As the audience, we would have appreciated some creativity in executing this scene. Perhaps including Salaar’s interview in the background, which was showed in the second-last episode, providing insight into how the entire case affected his life, reputation, and the enduring impact. Kudos to Sami Khan for delivering the dialogues with genuine emotion, and Rida Bilal for penning down words that vividly expressed the pain of an innocent person wrongly accused of a crime.

Certainly, other aspects were intriguing. Saleem Mairaj once again stole the spotlight with his performance, as his character took justice into his own hands by killing Rafay in the drama. Rafay was about to get bail and flee the country after being proven mentally unstable. It was a satisfying conclusion to see him punished for his crime in a rather unconventional way, especially when the law and the system failed to do their job.

Unfortunately, when addressing Emaan’s maid character, portrayed by Fajr Sheikh, the makers depicted her ongoing misery, emphasizing that her battle still continues. This choice ensured that the story remained realistic and didn’t fall into the trap of becoming a fairytale.

The narrative also highlighted the significant role played by other entities and bodies in changing and developing the storyline. Noreen Gulwani and Faizan Sheikh, portraying journalists, delivered commendable performances. However, the monologues where they preached about moral responsibility and corruption were tedious. Their redemption through actions and presenting the truth would have sufficed. Paras Masroor also excelled as a corrupt politician who was violent towards his wife.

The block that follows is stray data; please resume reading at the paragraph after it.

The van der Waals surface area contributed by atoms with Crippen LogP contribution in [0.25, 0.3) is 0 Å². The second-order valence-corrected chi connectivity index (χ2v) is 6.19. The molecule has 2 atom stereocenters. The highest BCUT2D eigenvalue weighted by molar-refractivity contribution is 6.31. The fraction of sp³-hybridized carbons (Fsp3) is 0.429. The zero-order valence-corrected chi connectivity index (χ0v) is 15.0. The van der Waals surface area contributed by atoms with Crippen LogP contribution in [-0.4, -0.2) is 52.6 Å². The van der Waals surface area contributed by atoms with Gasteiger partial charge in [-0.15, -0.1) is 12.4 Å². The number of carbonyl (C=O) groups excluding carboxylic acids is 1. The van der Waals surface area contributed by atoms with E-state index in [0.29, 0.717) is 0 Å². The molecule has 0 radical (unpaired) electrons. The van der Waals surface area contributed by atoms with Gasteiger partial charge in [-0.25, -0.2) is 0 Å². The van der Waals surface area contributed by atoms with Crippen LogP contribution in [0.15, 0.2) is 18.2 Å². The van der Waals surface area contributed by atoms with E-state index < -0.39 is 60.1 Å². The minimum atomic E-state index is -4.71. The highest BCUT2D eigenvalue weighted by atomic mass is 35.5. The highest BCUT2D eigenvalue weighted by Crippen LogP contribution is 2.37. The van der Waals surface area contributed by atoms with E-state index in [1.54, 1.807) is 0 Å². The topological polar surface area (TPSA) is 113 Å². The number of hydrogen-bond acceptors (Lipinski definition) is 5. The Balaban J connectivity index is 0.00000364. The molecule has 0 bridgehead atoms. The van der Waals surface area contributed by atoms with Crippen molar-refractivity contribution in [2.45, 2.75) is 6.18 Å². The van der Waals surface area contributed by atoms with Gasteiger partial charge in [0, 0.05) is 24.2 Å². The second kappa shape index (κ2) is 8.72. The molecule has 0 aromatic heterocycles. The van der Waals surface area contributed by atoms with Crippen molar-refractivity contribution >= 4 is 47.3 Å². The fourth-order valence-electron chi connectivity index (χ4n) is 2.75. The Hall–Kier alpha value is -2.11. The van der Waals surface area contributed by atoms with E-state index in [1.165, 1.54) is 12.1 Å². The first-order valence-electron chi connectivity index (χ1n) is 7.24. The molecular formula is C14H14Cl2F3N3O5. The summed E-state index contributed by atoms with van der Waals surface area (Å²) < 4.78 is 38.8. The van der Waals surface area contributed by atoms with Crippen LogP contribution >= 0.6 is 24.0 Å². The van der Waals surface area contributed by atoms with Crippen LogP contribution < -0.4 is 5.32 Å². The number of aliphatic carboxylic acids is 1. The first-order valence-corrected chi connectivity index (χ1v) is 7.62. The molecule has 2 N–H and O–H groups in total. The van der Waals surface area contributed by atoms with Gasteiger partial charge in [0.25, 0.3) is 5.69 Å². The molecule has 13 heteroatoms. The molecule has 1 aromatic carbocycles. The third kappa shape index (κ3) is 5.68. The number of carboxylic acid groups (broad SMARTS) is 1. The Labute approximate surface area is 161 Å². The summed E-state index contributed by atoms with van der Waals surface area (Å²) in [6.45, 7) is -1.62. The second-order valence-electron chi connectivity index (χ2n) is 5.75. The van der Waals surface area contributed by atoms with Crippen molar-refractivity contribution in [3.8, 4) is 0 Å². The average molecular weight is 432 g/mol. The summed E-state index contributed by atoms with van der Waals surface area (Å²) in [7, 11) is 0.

Grey’s bold portrayal of society’s shadows and grim realities

The drama’s resemblance to real cases, such as Meesha Shafi and Ali Zafar’s, and the inclusion of incidents reminiscent of Noor Mukadam’s tragedy, prompts a reflection on society’s grim reality. While depicting these stories forces viewers to confront prevalent societal issues, it also raises concerns about the potential hurt caused to the real individuals involved. It is crucial to consider whether consent was obtained before transforming these personal narratives into a public drama.

Moreover, Grey masterfully crafts diverse conclusions for its narratives, challenging societal judgments and shedding light on the harsh realities women face across different socio-economic backgrounds. The drama encourages audiences to ponder the prevalence of such cases in society while acknowledging the potential sensitivity of portraying real-life stories.

Alongside the main leads, the drama casts Saleem Mairaj, Zoha Rehman, Paras Masroor, Faizan Sheikh, Irfan Motiwala, Noreen Gulwani, Mahenur Haider, Mustafa Baloch, Fajr Sheikh, Nadeem Kazmi, Peerzada Salman, Salma Zafar, Shazia Gohar, Khalid Anum and Saifi Hasan.

Produced by Multiverse Entertainment in association with SJ Films Productions, ‘Grey’ is one of the few dramas that did justice in underlining a social cause they promised to present.